In Jane Austen's day, actors like Edmund Kean and the tragedienne Sarah Siddons brought audiences flocking to the theatres. Kean’s acting was so emotive and overpowering that women (including his fellow actresses) fainted during his performances. Jane Austen often visited Covent Garden and other theatres when staying in London; she saw The Hypocrite at the Lyceum (which was lit by gas) in April 1811, and was 'well entertained' by the performance. Jane was disappointed, however, as she had hoped to see Mrs Siddons in Constance, but missed her owing to a mix-up: 'I could swear at her with little effort for disappointing me', she confided to Cassandra. But she had better luck with Kean, who she saw in 1814. ‘I cannot imagine better acting’, Jane wrote to her sister.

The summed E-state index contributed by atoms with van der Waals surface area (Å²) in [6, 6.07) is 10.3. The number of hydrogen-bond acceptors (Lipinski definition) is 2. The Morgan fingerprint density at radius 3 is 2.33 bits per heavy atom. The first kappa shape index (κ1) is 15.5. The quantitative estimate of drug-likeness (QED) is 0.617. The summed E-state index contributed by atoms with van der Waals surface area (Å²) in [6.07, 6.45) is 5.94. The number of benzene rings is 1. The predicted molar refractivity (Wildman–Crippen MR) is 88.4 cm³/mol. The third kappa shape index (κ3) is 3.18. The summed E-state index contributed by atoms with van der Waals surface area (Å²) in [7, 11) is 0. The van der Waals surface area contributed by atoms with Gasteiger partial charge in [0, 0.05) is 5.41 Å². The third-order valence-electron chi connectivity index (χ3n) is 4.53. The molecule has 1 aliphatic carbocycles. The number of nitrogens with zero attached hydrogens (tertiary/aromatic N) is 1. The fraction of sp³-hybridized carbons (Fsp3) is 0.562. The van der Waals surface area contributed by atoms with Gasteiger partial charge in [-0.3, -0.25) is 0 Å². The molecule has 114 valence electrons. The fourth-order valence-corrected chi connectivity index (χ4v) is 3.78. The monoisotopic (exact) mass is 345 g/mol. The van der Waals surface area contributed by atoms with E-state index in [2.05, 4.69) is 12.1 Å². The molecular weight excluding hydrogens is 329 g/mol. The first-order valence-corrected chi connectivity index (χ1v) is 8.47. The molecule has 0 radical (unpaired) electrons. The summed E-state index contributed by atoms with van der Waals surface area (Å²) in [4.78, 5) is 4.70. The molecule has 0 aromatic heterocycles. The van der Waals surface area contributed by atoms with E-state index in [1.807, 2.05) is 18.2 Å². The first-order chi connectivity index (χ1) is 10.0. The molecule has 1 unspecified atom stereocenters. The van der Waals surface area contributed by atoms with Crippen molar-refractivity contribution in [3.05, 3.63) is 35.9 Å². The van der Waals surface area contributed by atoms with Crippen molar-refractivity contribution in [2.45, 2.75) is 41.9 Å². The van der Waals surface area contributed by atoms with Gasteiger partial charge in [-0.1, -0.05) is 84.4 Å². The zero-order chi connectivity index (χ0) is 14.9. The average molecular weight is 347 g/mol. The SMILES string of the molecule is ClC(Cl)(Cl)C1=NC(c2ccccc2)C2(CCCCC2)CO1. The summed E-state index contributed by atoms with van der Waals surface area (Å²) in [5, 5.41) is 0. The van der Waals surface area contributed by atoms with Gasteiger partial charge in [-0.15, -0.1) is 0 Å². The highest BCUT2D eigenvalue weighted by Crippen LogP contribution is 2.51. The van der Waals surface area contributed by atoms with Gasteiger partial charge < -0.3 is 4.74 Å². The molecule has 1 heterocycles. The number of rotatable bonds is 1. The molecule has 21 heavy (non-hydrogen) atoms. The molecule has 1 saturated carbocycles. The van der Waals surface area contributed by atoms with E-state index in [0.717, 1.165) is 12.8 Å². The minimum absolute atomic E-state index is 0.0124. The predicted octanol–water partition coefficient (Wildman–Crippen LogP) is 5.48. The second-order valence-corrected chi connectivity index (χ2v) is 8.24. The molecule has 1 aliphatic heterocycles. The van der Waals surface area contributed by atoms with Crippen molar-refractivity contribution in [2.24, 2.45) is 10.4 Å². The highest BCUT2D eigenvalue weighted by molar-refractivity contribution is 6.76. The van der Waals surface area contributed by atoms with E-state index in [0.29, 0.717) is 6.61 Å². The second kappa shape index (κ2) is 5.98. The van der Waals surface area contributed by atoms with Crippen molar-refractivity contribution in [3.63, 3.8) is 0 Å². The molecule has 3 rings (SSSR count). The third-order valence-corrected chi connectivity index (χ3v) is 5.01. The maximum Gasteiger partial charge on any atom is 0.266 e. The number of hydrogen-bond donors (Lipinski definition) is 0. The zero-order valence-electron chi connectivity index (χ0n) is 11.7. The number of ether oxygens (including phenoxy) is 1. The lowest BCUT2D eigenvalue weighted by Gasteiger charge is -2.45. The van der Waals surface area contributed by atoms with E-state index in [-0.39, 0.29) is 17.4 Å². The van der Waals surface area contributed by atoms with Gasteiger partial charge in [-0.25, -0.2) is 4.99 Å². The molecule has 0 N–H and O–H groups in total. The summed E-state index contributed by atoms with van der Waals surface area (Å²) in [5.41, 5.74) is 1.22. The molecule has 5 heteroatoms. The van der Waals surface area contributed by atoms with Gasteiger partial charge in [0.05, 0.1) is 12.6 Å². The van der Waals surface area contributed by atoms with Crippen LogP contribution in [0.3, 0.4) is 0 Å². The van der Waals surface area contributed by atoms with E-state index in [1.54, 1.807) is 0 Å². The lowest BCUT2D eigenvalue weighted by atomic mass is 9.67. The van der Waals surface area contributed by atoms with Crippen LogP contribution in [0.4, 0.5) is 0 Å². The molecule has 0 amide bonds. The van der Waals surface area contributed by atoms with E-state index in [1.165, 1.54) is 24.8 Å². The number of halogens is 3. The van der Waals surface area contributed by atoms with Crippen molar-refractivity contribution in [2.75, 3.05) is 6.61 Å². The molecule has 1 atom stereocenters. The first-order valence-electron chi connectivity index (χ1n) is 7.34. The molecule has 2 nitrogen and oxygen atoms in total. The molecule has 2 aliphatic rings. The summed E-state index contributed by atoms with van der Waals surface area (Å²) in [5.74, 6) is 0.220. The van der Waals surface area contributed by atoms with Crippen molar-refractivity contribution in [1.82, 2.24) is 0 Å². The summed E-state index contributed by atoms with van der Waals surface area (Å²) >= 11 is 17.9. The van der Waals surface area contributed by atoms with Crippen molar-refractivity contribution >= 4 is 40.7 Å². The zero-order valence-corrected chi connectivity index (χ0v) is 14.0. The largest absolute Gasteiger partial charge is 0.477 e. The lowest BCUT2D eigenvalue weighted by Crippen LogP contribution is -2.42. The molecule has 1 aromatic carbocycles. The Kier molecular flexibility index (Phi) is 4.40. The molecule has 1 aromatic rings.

Although all classes of society visited the theatre, only members of the nobility could afford a regular box at the Opera House, which cost a hefty 200 guineas annually. Other famous venues in the capital included Drury Lane Theatre, Covent Garden, the Haymarket, and Sadler’s Wells.
New Theatre Royal, Bath. © Sue Wilkes. The theatre opened in 1805, when Jane Austen was living in the city.
Edmund Kean as Sir Giles Overreach in A New Way to Pay Old Debts. Pocket Book, c.1833. Author's collection.
Sarah Siddons. Engraving by Theodor Kensing from the portrait by Thomas Gainsborough. English Illustrated Magazine 1883-1884, Macmillan & Co., 1884. Author's collection.
The Old House, Lydbrook, Gloucestershire (left), reputed to be the home of Sarah Siddons. © Sue Wilkes.
Drury Lane Theatre, London, as it appeared in 1775 (above right). Author's collection.